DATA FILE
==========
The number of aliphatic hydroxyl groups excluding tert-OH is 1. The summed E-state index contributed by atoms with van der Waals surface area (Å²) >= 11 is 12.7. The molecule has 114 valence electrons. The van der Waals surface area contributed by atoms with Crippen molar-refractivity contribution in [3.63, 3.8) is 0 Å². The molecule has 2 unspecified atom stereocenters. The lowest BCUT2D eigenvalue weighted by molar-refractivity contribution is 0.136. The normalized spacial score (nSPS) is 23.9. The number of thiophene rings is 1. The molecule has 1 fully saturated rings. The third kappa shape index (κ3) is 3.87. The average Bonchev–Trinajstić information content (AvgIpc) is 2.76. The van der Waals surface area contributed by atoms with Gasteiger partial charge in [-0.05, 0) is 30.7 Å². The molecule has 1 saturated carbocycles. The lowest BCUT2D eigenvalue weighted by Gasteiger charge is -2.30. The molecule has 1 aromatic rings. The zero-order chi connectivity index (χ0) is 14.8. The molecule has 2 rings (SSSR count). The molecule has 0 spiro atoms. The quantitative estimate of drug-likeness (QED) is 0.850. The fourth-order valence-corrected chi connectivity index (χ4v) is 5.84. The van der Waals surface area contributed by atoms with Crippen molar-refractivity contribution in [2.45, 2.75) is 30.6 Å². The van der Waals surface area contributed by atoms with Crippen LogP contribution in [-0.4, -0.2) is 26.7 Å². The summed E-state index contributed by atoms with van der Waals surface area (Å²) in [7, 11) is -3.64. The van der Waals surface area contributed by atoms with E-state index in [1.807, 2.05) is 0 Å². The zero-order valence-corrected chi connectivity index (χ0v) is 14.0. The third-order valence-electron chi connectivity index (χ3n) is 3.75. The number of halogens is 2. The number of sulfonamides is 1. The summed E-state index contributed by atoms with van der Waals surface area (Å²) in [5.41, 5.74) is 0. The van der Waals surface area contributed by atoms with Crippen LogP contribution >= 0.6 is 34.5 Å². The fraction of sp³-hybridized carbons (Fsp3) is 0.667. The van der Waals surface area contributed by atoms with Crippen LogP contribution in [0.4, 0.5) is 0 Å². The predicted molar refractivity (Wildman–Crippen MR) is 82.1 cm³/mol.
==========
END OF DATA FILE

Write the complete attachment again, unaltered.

The number of aliphatic hydroxyl groups excluding tert-OH is 1. The summed E-state index contributed by atoms with van der Waals surface area (Å²) >= 11 is 12.7. The molecule has 114 valence electrons. The van der Waals surface area contributed by atoms with Crippen molar-refractivity contribution in [3.63, 3.8) is 0 Å². The molecule has 2 unspecified atom stereocenters. The lowest BCUT2D eigenvalue weighted by molar-refractivity contribution is 0.136. The normalized spacial score (nSPS) is 23.9. The number of thiophene rings is 1. The molecule has 1 fully saturated rings. The third kappa shape index (κ3) is 3.87. The average Bonchev–Trinajstić information content (AvgIpc) is 2.76. The van der Waals surface area contributed by atoms with Gasteiger partial charge in [-0.05, 0) is 30.7 Å². The molecule has 1 saturated carbocycles. The lowest BCUT2D eigenvalue weighted by Gasteiger charge is -2.30. The molecule has 1 aromatic rings. The zero-order chi connectivity index (χ0) is 14.8. The molecule has 2 rings (SSSR count). The molecule has 0 spiro atoms. The quantitative estimate of drug-likeness (QED) is 0.850. The fourth-order valence-corrected chi connectivity index (χ4v) is 5.84. The van der Waals surface area contributed by atoms with Crippen molar-refractivity contribution in [2.45, 2.75) is 30.6 Å². The van der Waals surface area contributed by atoms with Crippen LogP contribution in [-0.4, -0.2) is 26.7 Å². The summed E-state index contributed by atoms with van der Waals surface area (Å²) in [7, 11) is -3.64. The van der Waals surface area contributed by atoms with E-state index in [1.807, 2.05) is 0 Å². The zero-order valence-corrected chi connectivity index (χ0v) is 14.0. The third-order valence-electron chi connectivity index (χ3n) is 3.75. The number of halogens is 2. The number of sulfonamides is 1. The summed E-state index contributed by atoms with van der Waals surface area (Å²) in [5.41, 5.74) is 0. The van der Waals surface area contributed by atoms with Crippen LogP contribution >= 0.6 is 34.5 Å². The fraction of sp³-hybridized carbons (Fsp3) is 0.667. The van der Waals surface area contributed by atoms with Crippen LogP contribution in [0.4, 0.5) is 0 Å². The predicted molar refractivity (Wildman–Crippen MR) is 82.1 cm³/mol.